Shortly after the inauguration of John F. Kennedy as President of the United States in January, 1961, the American press began to headline stories about an organization that few people had heard of before, even though it was more than two years old--the John Birch Society. Ostensibly dedicated to the ideal of "more responsibility and less government," the society seemed worthy of headlines partly because of its semi-secret nature and its monolithic structure (with all decisions being made by one man at the top), but especially because of the political views of its founder, leader and chief spokesman, Robert Welch, a retired candy manufacturer from Belmont, Massachusetts. Welch maintained that Kennedy's predecessor, Dwight D. Eisenhower, was a conscious, dedicated agent of the "Communist conspiracy" who had spent eight years in the White House leading the United States down the path to communism--it was this statement more than any other that made the John Birch Society as newsworthy as it was.
From the first, many people did not know what to make of Welch and the John Birch Society. While the American population has shared a kind of generalized anti-communism in recent years, few citizens were ready to believe, with Welch, that Eisenhower and his chief appointees, such as Secretary of State John Foster Dulles, were agents of the Kremlin, or that Presidents Truman and Roosevelt had willingly worked toward a communist takeover of the country, or that "democracy is a . . . perennial fraud." Few, also, were willing to agree that Earl Warren and the Supreme Court posed a greater threat to America than the armed forces of the Soviet Union, and almost nobody countenanced the John Birch Society tactics for combating communism, which Welch himself said were "mean and dirty." These tactics included copying the methods of the communists, organizing small cells of hard-core believers, setting up "front organizations" to dupe people into fellow-traveling with the John Birch Society, and harassing opponents in a wide variety of ways. At the beginning, most people tended to lump the John Birch Society together with the tiny "lunatic fringe" element in American politics.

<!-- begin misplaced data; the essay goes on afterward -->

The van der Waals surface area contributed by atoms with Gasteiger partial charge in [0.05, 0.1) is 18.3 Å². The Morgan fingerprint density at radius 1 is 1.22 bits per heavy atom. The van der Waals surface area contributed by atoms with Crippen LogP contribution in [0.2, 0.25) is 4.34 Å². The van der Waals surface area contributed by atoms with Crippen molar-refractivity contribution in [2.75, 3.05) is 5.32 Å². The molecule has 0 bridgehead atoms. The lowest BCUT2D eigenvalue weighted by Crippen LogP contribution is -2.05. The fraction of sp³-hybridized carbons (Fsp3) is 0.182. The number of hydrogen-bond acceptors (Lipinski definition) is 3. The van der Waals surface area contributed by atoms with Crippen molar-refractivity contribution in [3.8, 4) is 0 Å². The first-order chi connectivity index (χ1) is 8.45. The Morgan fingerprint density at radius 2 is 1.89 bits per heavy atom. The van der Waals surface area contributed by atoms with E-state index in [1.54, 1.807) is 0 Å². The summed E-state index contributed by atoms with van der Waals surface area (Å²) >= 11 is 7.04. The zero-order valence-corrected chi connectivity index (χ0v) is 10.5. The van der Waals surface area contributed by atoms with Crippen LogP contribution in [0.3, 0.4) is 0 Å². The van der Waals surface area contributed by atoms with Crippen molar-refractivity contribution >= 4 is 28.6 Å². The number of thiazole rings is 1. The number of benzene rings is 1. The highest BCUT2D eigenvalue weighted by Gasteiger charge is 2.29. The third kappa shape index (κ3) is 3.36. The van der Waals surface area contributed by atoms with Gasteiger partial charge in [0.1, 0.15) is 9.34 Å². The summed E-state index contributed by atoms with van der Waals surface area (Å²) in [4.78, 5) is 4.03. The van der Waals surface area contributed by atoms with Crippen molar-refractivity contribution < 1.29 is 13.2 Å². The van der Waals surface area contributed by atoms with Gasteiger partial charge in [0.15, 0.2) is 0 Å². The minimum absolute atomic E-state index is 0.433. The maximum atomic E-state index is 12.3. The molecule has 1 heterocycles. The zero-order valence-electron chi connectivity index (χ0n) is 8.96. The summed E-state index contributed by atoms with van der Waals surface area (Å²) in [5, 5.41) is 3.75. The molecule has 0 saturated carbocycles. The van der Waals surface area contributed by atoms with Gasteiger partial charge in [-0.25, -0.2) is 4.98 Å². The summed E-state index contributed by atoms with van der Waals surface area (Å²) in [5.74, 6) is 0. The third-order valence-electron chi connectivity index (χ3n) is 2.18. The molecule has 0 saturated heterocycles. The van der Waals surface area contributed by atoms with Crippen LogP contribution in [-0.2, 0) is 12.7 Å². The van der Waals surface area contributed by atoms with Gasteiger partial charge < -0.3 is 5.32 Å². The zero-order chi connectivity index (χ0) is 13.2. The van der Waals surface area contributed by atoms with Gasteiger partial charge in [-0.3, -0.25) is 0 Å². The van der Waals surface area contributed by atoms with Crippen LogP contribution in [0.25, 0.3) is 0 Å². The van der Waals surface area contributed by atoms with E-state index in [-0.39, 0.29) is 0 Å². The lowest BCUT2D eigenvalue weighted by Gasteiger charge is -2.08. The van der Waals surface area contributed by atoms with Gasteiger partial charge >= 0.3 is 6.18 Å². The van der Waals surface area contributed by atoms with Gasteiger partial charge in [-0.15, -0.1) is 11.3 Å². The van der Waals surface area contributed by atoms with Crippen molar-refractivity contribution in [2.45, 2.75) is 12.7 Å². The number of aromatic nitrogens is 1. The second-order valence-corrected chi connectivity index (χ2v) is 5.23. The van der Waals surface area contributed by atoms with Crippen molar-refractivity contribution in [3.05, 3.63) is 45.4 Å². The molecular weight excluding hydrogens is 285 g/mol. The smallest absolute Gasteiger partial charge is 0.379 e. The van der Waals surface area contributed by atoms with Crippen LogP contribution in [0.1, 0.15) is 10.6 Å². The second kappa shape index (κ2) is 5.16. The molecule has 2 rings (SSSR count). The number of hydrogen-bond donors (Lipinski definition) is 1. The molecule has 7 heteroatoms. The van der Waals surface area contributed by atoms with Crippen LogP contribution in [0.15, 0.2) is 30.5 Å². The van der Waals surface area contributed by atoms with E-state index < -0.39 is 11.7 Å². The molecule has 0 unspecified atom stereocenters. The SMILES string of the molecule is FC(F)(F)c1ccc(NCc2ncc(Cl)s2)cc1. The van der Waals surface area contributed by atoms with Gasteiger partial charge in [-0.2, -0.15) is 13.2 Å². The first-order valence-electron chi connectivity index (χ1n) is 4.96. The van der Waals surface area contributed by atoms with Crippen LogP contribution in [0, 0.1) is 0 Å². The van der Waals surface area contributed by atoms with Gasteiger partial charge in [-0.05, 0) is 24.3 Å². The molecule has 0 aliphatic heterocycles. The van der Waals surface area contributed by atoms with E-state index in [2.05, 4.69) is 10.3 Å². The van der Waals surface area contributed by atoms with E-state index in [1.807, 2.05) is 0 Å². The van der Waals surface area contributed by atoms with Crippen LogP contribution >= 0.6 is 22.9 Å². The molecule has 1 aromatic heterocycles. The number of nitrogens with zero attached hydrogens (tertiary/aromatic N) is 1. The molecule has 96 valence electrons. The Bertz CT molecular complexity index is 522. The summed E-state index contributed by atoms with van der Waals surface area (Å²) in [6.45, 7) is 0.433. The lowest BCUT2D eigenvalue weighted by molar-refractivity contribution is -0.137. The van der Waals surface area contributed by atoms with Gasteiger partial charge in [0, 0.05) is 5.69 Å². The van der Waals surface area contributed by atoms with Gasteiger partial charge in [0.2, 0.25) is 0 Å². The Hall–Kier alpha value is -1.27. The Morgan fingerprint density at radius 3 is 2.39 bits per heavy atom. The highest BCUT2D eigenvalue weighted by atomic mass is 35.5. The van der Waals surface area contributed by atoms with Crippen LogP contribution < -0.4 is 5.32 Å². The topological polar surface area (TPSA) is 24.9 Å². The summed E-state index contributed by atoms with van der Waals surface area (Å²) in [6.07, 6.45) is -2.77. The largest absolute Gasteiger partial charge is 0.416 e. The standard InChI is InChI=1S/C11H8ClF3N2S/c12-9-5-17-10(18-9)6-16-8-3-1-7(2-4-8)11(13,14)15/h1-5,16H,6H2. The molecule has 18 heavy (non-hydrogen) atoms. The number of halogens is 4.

When newspapers, magazines and government officials began to expose and denounce the John Birch Society in 1961, large numbers of letters to editors and Congressmen showed that, rather than being supported only by a handful of fanatics, Welch had many backers. Some of them deplored his charges about Eisenhower, but all were concerned over what they saw as the increasing . . .